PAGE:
By Mike Lednovich
The Ocean Highway and Port Authority had to do an about-face on the termination of Port Director David Kaufman Wednesday after Kaufman’s attorney notified the district it could face possible litigation for his firing. The reversal added another $40,000 more to Kaufman’s termination package.
On Oct. 3, OHPA voted to give Kaufman 60 days’ notice with pay – about $20,000 in salary – not to renew his contract as port director for 2023-24. Kaufman’s contract contained a provision that automatically renewed his position as port director for another year on Sept. 30 unless OHPA provided him a letter of 60 days of notice not to renew. OHPA had sent no letter and took no vote to terminate Kaufman prior to Sept. 30.
Kaufman objected to OHPA’s Oct. 3 decision and his attorney subsequently notified OHPA of potential legal action regarding enforcement of the contract that stated in addition to 60 days’ notice, Kaufman would also receive 16 weeks – about $40,000 – in severance.
OHPA Attorney Patrick Krechowski said the district had received a letter from Kaufman’s attorney stating “they may seek recourse (about the contract) through litigation.”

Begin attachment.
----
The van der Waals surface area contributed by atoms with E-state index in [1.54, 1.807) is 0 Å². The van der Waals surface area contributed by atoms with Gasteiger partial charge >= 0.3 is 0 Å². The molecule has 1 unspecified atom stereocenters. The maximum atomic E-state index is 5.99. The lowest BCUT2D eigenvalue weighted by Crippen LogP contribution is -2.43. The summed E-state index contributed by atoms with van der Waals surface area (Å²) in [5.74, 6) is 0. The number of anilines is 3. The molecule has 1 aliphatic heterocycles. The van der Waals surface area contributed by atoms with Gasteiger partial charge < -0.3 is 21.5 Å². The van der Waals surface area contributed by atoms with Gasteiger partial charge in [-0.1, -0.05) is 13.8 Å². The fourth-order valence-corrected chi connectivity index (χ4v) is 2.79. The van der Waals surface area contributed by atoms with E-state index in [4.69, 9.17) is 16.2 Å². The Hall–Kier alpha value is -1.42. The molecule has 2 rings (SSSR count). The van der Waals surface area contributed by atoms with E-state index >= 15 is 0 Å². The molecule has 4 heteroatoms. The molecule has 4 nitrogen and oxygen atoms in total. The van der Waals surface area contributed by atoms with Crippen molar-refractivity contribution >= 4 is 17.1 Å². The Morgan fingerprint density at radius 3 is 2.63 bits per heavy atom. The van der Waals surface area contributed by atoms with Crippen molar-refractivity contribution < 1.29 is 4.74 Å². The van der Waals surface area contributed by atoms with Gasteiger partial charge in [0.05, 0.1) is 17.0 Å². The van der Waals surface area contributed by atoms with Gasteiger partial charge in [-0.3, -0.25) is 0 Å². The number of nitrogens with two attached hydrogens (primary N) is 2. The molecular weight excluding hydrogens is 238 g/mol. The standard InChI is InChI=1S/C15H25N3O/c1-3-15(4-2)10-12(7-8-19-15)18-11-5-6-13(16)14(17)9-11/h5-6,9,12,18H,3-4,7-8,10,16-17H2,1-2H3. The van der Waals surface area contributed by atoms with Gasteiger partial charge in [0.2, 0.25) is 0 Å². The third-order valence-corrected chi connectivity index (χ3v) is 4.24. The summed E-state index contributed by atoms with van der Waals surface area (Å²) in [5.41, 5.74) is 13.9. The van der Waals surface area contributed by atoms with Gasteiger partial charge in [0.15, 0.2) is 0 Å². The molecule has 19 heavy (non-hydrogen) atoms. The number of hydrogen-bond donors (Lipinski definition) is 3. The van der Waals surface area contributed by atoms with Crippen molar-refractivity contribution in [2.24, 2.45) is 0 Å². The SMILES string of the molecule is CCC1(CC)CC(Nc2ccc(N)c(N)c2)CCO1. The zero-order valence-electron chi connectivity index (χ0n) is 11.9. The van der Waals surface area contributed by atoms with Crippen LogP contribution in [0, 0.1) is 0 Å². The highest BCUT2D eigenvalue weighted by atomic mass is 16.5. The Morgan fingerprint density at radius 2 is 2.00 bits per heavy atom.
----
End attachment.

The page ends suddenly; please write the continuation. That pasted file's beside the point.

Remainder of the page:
Vice Chair Miriam Hill, as she did in Oct. 3, maintained that Kaufman was given verbal notice his contract would not be renewed at several OHPA meetings during discussions of the district’s budget. She asked why OHPA was reconsidering Kaufman’s termination terms.
“We didn’t do it properly (terminate Kaufman) and we violated his contract,” OHPA Chairman Danny Fullwood said in making a motion to rescind the district’s Oct. 3 vote. “The contract says written notice. We did not provide him (Kaufman) written notice.”
Fullwood said OHPA had two options available.”We can either keep him on for a full year or we provide the 60-day notice and 16 weeks of severance,” Fullwood said.
Commissioner Ray Nelson supported correcting OHPA’s failure to properly meet the conditions of Kaufman’s contract.
“Things slip through the cracks and people make mistakes,” Nelson said. “I think we need to do the right thing and pay David the 16 weeks. Let’s give him what we owe him and be done with this.”
Kaufman’s position was paid for by the American Rescue Plan Act funds enacted during the COVID-19 crisis. Port Accountant Pierre Laporte said Kaufman’s $60,000 settlement was eligible to be paid for with remaining ARPA funding.
Hill asked why OHPA would rescind its previous action as “though it never happened. Why would we do that?”
“Because we did it illegally. It wasn’t right to do it that way. It’s a violation of the contract,” Fullwood replied. He said OHPA could not afford the legal bills associated with defending another lawsuit.